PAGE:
Interested in purchasing masterpiece furniture at slightly better than bargain-basement prices? You can, if you aren't afraid of a little footwork and extra driving.
When my husband first suggested spending several days of our vacation in the North Carolina furniture marts, I agreed readily. We had heard from others how they have saved 50-65 percent by shopping the Carolina outlets; we were determined to do the same.
In this spirit (and armed with pad and pencil to note prices and style numbers), we first visited several large Northern Virginia showrooms. These forays finally rewarded us with a choice, which would retail for upwards of $5,000, including delivery and setup.
If the Virginia showrooms overwhelmed us, the North Carolina furniture marts defied comprehension: seemingly endless offerings of styles and colors. Four different dealers in North Carolina offered us our original choice, ranging in price from $2,732 to $3,200, including delivery and setup.
We added travel costs of about $200 (gasoline, hotel accommodations, and restaurant meals). Next we subtracted the cost of eating at home and running the air conditioner. Finally, we calculated that we could save a good $2,000 on a roomful of masterpiece furniture. (One dealer told us we could have saved even more, had we bought a suite manufactured by a larger company.)
Because even the outlet prices can vary by close to $500, the crucial first question to ask, of course, is basic price. Follow-up questions should deal with additional costs, responsibility for furniture in transit, length of time until delivery, payment terms, and form of payment acceptable.
We discovered a variety of terms:
50 percent down and 50 percent before the furniture leaves the store, with safe delivery depending on the reliability of the transporter.
50 percent down, and the remainder upon satisfactory delivery.
20 percent down and 80 percent to the driver after a guaranteed safe delivery.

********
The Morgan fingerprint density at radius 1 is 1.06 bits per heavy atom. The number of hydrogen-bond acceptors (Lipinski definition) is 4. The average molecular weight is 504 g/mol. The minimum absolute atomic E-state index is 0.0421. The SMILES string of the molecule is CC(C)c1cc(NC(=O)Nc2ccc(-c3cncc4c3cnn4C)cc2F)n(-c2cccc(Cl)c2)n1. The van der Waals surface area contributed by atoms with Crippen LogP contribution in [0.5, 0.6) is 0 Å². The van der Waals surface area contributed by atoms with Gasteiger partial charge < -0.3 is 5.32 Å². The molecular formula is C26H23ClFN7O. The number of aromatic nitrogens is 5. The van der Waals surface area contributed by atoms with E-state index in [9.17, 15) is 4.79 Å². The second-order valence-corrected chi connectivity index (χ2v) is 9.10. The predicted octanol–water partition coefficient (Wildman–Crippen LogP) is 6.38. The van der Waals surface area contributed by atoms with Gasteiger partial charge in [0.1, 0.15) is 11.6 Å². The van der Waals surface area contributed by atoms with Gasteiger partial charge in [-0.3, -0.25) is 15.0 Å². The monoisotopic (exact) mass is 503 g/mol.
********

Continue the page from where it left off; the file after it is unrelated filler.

Some dealers accept credit cards; others demand cash or check.
One misconception -- that we could purchase furniture directly from a factory -- was discarded during our visit to North Carolina. You buy from outlets, separate from the factories.
If you do not have style numbers -- vital for valid price comparisons -- you can get them by calling or writing the factory, which will also provide names and addresses of dealers selling their furniture. Factory locations are listed in the Standard Industrial Classification and the Thomas Directory, reference works owned by most libraries.
North Carolina is to furniture shoppers what Mecca is to a Moslem. More than one furniture dealer confided proudly that over 600 furniture makers exist within a 150-mile radius of High Point, N.C., manufacturing 90 percent of all dining-room and bedroom furniture made in America.
Some other savings we heard about:
A complete suite of Baker's 18th-century mahogany, priced at $4,600 in a Northern Virginia showroom and selling for slightly over $2,900 in a North Carolina outlet.
A six-piece suite of Heritage furniture, retailing in this area for $4,800, and selling in North Carolina for about $2,800.
If you're in the market for fine furniture, it's worth the trip.